Read the full story in Nature.
The US National Science Foundation (NSF) has announced a pilot project to track sexual orientation and gender identity (SOGI) demographics when it releases its yearly census of all recipients of research doctorates at US institutions this year.
The annual Survey of Earned Doctorates (SED), which launched in 1957, collects demographic information on the sex, race and ethnicity, scientific discipline, debt burden, disability status and citizenship status of new PhD recipients, among other information. NSF publishes the results on its website and shares this information with degree-granting institutions in the United States.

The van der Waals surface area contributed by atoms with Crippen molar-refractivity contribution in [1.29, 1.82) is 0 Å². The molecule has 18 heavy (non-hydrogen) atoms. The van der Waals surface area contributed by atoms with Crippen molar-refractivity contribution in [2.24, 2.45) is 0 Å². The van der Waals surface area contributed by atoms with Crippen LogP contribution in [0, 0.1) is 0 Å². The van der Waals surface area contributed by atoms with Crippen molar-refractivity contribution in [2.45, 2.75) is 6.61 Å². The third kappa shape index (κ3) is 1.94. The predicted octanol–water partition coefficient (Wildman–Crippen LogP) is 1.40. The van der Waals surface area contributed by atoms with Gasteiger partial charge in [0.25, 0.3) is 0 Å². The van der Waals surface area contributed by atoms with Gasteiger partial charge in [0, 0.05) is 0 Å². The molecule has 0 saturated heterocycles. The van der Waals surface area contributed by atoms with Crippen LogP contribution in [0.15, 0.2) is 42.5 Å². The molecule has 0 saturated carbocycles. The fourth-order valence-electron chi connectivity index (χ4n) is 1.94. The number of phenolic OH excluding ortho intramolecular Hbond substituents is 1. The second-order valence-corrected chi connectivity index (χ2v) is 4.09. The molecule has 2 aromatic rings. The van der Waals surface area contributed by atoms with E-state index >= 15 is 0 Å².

SED data has typically been used by government agencies, academic institutions and industry to track the careers of women, people of colour and people with disabilities in science, technology, engineering and mathematics (STEM). But to date, the SED has not looked into the career progression of scientists who are members of gender or sexual minority groups (LGBT+).
Collecting these data will help the NSF and other agencies to analyse employers’ policies and procedures for addressing unintended barriers to employment, advancement and inclusion, said Charles Barber, NSF’s chief diversity and inclusion officer, in a statement to Nature. “This gives us an opportunity to create more opportunities and broaden participation to yield equitable outcomes for the LGBTQIA+ community and others.”